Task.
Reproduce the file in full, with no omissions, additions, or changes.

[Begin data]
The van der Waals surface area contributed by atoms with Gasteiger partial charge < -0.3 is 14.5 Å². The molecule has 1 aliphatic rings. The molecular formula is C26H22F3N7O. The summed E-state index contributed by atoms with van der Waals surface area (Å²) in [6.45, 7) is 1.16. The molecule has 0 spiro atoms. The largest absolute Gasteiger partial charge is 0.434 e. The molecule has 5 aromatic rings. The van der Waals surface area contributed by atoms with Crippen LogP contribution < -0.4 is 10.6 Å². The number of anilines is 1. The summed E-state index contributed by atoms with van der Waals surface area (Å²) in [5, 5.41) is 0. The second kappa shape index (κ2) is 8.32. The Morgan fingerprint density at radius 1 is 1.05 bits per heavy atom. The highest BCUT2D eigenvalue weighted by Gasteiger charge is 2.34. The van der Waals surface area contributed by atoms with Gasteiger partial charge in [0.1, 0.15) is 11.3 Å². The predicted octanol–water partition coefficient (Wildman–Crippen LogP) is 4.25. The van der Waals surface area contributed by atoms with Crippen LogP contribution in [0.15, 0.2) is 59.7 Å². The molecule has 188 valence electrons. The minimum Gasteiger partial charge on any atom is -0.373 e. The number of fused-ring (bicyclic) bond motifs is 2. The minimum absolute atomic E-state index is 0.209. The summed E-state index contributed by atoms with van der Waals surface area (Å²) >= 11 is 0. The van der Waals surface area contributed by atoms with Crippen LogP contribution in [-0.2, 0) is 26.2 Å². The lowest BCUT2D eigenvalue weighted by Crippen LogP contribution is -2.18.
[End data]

The van der Waals surface area contributed by atoms with Gasteiger partial charge < -0.3 is 14.5 Å². The molecule has 1 aliphatic rings. The molecular formula is C26H22F3N7O. The summed E-state index contributed by atoms with van der Waals surface area (Å²) in [6.45, 7) is 1.16. The molecule has 0 spiro atoms. The largest absolute Gasteiger partial charge is 0.434 e. The molecule has 5 aromatic rings. The van der Waals surface area contributed by atoms with Crippen LogP contribution < -0.4 is 10.6 Å². The number of anilines is 1. The summed E-state index contributed by atoms with van der Waals surface area (Å²) in [5, 5.41) is 0. The second kappa shape index (κ2) is 8.32. The Morgan fingerprint density at radius 1 is 1.05 bits per heavy atom. The highest BCUT2D eigenvalue weighted by Gasteiger charge is 2.34. The van der Waals surface area contributed by atoms with Gasteiger partial charge in [0.1, 0.15) is 11.3 Å². The predicted octanol–water partition coefficient (Wildman–Crippen LogP) is 4.25. The van der Waals surface area contributed by atoms with Crippen LogP contribution in [0.15, 0.2) is 59.7 Å². The molecule has 188 valence electrons. The minimum Gasteiger partial charge on any atom is -0.373 e. The number of fused-ring (bicyclic) bond motifs is 2. The minimum absolute atomic E-state index is 0.209. The summed E-state index contributed by atoms with van der Waals surface area (Å²) >= 11 is 0. The van der Waals surface area contributed by atoms with Crippen LogP contribution in [-0.2, 0) is 26.2 Å². The lowest BCUT2D eigenvalue weighted by Crippen LogP contribution is -2.18.